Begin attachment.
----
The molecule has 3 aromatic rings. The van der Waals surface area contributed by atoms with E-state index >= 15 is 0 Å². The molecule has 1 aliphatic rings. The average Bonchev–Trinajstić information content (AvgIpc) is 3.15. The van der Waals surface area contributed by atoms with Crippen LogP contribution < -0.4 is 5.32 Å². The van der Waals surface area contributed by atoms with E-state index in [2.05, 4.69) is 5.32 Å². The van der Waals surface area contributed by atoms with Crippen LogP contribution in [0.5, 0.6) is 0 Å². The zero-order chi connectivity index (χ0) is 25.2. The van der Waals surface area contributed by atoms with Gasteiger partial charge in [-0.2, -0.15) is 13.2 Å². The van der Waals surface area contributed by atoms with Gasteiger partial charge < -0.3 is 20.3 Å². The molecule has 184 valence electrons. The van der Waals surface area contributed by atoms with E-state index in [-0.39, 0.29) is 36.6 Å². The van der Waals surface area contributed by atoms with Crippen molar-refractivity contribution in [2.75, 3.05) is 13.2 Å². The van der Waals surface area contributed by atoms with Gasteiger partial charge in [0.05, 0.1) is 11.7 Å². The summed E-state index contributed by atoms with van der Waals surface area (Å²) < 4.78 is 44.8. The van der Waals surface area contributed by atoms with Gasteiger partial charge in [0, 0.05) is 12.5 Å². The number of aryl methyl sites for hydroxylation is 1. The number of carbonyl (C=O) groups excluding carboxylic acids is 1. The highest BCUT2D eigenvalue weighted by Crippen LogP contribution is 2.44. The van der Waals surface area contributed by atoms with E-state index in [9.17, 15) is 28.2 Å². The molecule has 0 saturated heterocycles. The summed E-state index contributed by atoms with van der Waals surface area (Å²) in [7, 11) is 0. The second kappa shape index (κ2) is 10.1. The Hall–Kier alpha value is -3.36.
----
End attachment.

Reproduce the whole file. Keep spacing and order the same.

The molecule has 3 aromatic rings. The van der Waals surface area contributed by atoms with E-state index >= 15 is 0 Å². The molecule has 1 aliphatic rings. The average Bonchev–Trinajstić information content (AvgIpc) is 3.15. The van der Waals surface area contributed by atoms with Crippen LogP contribution < -0.4 is 5.32 Å². The van der Waals surface area contributed by atoms with E-state index in [2.05, 4.69) is 5.32 Å². The van der Waals surface area contributed by atoms with Crippen LogP contribution in [0.5, 0.6) is 0 Å². The zero-order chi connectivity index (χ0) is 25.2. The van der Waals surface area contributed by atoms with Gasteiger partial charge in [-0.2, -0.15) is 13.2 Å². The van der Waals surface area contributed by atoms with Gasteiger partial charge < -0.3 is 20.3 Å². The molecule has 184 valence electrons. The van der Waals surface area contributed by atoms with E-state index in [-0.39, 0.29) is 36.6 Å². The van der Waals surface area contributed by atoms with Crippen molar-refractivity contribution in [2.75, 3.05) is 13.2 Å². The van der Waals surface area contributed by atoms with Gasteiger partial charge in [0.05, 0.1) is 11.7 Å². The summed E-state index contributed by atoms with van der Waals surface area (Å²) < 4.78 is 44.8. The van der Waals surface area contributed by atoms with Gasteiger partial charge in [0, 0.05) is 12.5 Å². The number of aryl methyl sites for hydroxylation is 1. The number of carbonyl (C=O) groups excluding carboxylic acids is 1. The highest BCUT2D eigenvalue weighted by Crippen LogP contribution is 2.44. The van der Waals surface area contributed by atoms with E-state index in [9.17, 15) is 28.2 Å². The molecule has 0 saturated heterocycles. The summed E-state index contributed by atoms with van der Waals surface area (Å²) in [7, 11) is 0. The second kappa shape index (κ2) is 10.1. The Hall–Kier alpha value is -3.36.